Hunger, food deserts – not desserts, deceptive food product claims, local foods movements and a congressman who tries to live on food stamps should provide food for thought at the 14th Consumer Issues Conference in Laramie.
“Food: Perceptions, Practices and Policies” is Oct. 8-10 at the Wyoming Union on the University of Wyoming campus.
There are three tracks: “Local Food,” “Legal and EthicalFood Policy Issues,” and “Global/National Food Markets,” said Dee Pridgen, one of the organizers, a presenter and the Carl M. Williams Professor in the UWCollege of Law.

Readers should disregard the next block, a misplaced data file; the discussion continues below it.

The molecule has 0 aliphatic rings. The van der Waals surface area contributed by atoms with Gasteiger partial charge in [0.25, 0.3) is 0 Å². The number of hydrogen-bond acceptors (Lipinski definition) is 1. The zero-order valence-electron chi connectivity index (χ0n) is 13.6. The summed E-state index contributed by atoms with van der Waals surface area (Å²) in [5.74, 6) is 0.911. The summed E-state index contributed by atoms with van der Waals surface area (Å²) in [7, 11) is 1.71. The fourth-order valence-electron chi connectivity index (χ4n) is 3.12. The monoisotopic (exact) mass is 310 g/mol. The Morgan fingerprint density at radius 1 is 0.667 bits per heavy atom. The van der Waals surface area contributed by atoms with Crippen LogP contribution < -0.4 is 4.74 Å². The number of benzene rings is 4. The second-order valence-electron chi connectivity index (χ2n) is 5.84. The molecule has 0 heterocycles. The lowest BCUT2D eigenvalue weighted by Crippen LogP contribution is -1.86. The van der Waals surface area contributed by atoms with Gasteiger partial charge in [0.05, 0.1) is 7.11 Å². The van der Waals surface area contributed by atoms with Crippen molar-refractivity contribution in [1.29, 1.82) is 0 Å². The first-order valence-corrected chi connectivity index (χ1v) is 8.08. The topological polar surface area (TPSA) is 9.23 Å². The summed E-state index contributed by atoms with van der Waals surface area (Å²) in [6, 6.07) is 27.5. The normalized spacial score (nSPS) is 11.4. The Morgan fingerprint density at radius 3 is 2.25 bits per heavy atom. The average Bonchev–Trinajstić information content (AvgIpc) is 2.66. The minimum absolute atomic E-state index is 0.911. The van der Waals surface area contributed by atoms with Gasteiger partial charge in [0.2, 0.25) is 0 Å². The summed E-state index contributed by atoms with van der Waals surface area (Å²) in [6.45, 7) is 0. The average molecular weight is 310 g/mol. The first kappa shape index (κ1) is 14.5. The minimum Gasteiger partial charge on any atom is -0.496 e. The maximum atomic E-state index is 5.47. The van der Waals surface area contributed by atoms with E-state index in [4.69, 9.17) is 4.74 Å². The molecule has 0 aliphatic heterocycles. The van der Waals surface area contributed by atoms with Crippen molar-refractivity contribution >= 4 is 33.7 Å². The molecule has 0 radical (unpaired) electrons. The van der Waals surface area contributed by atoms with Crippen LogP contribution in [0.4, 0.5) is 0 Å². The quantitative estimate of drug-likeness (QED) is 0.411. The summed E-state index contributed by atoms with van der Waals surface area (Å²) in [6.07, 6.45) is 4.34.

National efforts to combat childhood and adult obesity, and an awareness of excessive food waste that has spurred food recovery programs are part of the program.
“We wanted to shine a light on these efforts and show how this idea could be applied locally and regionally,” said Pridgen.
USDA school nutrition guidelines that try to get children to eat more nutritious foods are another recent controversy, she said. Audrey Rowe, administrator of the USDA Food and Nutrition Service, will participate with local representatives to discuss the issues.